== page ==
Before examining where the HRC stood in B.L. v. Australia, lets have a quick look at the facts of the case and the decision of the Committee.
B.L. was born into a Muslim family in Touba, Senegal. When B.L. converted to Christianity in 1994, he had been attacked both by his family and the Mourides Brothers, a large Sufi order which is politically and culturally very effective in Senegal. Although B.L. left his hometown, the brotherhood found him again. When B.L. reported to the police that his life was threatened he was told him that there was nothing they could do. Feeling unsafe, B.L. went forth and back between Senegal and South Africa and finally in 2008 he left Senegal for Australia. B.L. application for a protection visa before Australian authorities was rejected. After exhausting available remedies in Australia, B.L. finally filed a complaint before the Human Rights Committee (para 2.1 and 2.10)
When deciding whether deportation to Senegal would violate B.L.’s right to life, prohibition of torture and right to freedom of thought, conscience and religion, the Committee reasoned that “the author has not put forward any other reason why he could not relocate within Senegal” and “it would not be unreasonable to expect him to settle in a location, especially one more distant from Touba, where such protection would be available to him”. Consequently, the Committee concluded that although B.L. disagreed with the Australian authorities on their factual findings, he failed to show why they were manifestly unreasonable. The HRC did not find any violation of B.L.’s rights provided that he would be returned to a place where Australia determined he would be able to avail from adequate and effective State protection. (para 7.4).
Although the Committee did not refer to the internal relocation alternative per se as the core doctrinal basis of its decision, it appears that it grounded its decision on the said doctrine. Or did it?
The ambiguous status of internal allocation alternative in B.S. v Australia
When we look at the individual opinions of the Committee members we see that the members themselves were of different opinions on the meaning of the Committee’s words. Mr. Gerald L. Neuman and Mr Yuji Iwasawa said that the decision reflected the well established principle of internal flight alternative (p. 12). It is interesting to note that Mr. Gerald L. Neuman and Mr Yuji Iwasa referred to the internal flight alternative as ‘a basic rule of international refugee law’. This is in clear contradiction with the UNHCR Position Paper, which states that the internal relocation alternative does not amount to ‘a principle of refugee law’, but rather merely a factor in determination of refugee status. Mr Dheerujlall Seetulsingh endorsed Neuman and Iwasa’ opinions and further argued that the burden was not upon Australia to prove that B.L. would be returned to a place in Senegal where he could avail himself of State protection but rather it was upon B.L. to prove why he could not be relocated in another place in Senegal. (p. 13)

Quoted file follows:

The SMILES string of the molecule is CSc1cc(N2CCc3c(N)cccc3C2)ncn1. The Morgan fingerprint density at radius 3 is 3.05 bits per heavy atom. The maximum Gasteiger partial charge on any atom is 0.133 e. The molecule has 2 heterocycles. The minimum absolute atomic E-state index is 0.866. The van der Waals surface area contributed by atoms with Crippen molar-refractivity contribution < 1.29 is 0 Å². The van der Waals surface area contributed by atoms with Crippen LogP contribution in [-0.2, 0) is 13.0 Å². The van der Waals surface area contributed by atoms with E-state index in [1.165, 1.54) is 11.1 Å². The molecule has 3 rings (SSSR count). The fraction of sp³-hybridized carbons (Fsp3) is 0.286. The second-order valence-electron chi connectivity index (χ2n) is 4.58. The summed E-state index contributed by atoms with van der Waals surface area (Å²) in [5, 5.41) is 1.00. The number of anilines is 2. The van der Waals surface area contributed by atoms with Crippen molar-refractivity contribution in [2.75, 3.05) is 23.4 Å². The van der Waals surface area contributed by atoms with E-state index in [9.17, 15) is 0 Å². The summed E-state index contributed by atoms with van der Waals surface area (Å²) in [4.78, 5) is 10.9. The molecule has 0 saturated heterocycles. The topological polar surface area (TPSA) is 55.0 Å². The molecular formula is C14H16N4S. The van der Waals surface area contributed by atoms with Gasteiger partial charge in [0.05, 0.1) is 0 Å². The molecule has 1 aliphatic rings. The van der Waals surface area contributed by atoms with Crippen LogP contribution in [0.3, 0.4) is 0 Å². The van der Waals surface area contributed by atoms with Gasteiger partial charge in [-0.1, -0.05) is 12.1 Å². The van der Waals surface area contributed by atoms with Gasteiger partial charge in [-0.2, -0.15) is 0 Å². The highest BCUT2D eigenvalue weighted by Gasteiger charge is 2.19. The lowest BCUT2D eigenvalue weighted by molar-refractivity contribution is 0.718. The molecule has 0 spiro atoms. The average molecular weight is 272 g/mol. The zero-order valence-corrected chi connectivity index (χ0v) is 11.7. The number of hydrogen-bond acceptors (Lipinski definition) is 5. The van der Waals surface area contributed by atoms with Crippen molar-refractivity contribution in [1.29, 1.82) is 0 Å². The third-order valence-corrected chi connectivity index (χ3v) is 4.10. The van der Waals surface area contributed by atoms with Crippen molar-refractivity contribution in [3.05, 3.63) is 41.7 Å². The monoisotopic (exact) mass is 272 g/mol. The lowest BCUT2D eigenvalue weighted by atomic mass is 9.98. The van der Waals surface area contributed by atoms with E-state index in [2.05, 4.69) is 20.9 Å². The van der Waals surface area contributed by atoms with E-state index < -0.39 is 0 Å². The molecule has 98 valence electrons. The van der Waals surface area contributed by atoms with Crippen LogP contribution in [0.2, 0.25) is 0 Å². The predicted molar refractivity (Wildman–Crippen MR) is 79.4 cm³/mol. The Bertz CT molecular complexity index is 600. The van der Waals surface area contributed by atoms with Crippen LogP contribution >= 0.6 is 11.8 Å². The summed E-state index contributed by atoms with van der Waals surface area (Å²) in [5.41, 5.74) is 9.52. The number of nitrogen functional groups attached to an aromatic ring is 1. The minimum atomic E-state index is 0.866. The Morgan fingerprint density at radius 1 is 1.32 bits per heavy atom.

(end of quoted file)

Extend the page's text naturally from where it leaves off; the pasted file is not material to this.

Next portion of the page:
Mr Fabián Omar Salvioli, had a completely different opinion. He pointed out that the Committee had never based its decisions on the internal relocation alternative doctrine and, according to him, this case should be no exception either. He argued that the Committee should not have said that B.L. failed to prove why he should not be relocated in Senegal or that it was not unreasonable for him to resettle in a location away from Touba. The HRC’s reasoning, Salvioli argued, should have been that B.L. failed to prove that his claims were “beyond reasonable doubt”. If there were a genuine risk, regardless of the fact that there were safer locations in the country, there would have been violations of Article 6 or Article 7 of the ICCPR (p. 14).
The contradictory opinions of the Committee members show that this case was not an official endorsement of the internal relocation alternative doctrine by the Committee. The Committee’s choice of words was rather ambiguous. Given that the internal relocation doctrine is not a novel concept and has been discussed widely in refugee law, had the Committee been willing to explicitly accept the internal relocation alternative, it could have simply referred to it.
There may be several reasons why the Committee opted for an ambiguous position. It could, for example, serve the purpose of reconciling the contrasting opinions of different Committee members or it could be that the Committee merely wanted to reflect the stand point of Australia and the wording should be understood within the context of deference to national authorities for fact finding and evaluation of evidence in migration proceedings. Whatever the reason behind this wording could be, what is certain is that this one ambiguously worded view is not sufficient to determine HRC’s legal position.
What does this imply for refugee protection under ICCPR?
The internal relocation alternative is not a simple doctrine which can be applied with one mere sentence on the failure of the author to submit reasons as to why he could not relocate in another part in his home country. As pointed out by UNHCR here, even if the doctrine is accepted, there are safeguards to be followed when applying internal relocation alternative (para 4).